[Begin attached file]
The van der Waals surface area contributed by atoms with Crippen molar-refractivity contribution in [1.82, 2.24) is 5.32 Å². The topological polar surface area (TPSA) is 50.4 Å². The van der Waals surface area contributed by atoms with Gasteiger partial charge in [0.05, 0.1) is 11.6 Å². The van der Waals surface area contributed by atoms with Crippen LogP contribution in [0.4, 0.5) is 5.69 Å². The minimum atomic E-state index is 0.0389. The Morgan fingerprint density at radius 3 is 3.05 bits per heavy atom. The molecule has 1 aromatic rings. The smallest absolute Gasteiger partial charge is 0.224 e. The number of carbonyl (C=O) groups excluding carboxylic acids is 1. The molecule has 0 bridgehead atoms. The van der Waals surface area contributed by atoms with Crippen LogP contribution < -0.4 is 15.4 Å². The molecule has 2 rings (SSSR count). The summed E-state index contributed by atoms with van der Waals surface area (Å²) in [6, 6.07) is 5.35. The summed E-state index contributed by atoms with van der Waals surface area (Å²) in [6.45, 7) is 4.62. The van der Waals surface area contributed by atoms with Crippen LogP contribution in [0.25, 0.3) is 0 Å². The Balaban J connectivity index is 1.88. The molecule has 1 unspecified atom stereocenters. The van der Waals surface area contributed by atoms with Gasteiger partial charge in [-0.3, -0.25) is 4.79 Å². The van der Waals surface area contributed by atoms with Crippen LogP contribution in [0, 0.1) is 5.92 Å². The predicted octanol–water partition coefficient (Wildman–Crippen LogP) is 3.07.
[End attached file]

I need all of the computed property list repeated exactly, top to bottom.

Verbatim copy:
The van der Waals surface area contributed by atoms with Crippen molar-refractivity contribution in [1.82, 2.24) is 5.32 Å². The topological polar surface area (TPSA) is 50.4 Å². The van der Waals surface area contributed by atoms with Gasteiger partial charge in [0.05, 0.1) is 11.6 Å². The van der Waals surface area contributed by atoms with Crippen LogP contribution in [0.4, 0.5) is 5.69 Å². The minimum atomic E-state index is 0.0389. The Morgan fingerprint density at radius 3 is 3.05 bits per heavy atom. The molecule has 1 aromatic rings. The smallest absolute Gasteiger partial charge is 0.224 e. The number of carbonyl (C=O) groups excluding carboxylic acids is 1. The molecule has 0 bridgehead atoms. The van der Waals surface area contributed by atoms with Crippen LogP contribution < -0.4 is 15.4 Å². The molecule has 2 rings (SSSR count). The summed E-state index contributed by atoms with van der Waals surface area (Å²) in [6, 6.07) is 5.35. The summed E-state index contributed by atoms with van der Waals surface area (Å²) in [6.45, 7) is 4.62. The van der Waals surface area contributed by atoms with Crippen LogP contribution in [0.25, 0.3) is 0 Å². The Balaban J connectivity index is 1.88. The molecule has 1 unspecified atom stereocenters. The van der Waals surface area contributed by atoms with Gasteiger partial charge in [-0.3, -0.25) is 4.79 Å². The van der Waals surface area contributed by atoms with Crippen LogP contribution in [0, 0.1) is 5.92 Å². The predicted octanol–water partition coefficient (Wildman–Crippen LogP) is 3.07.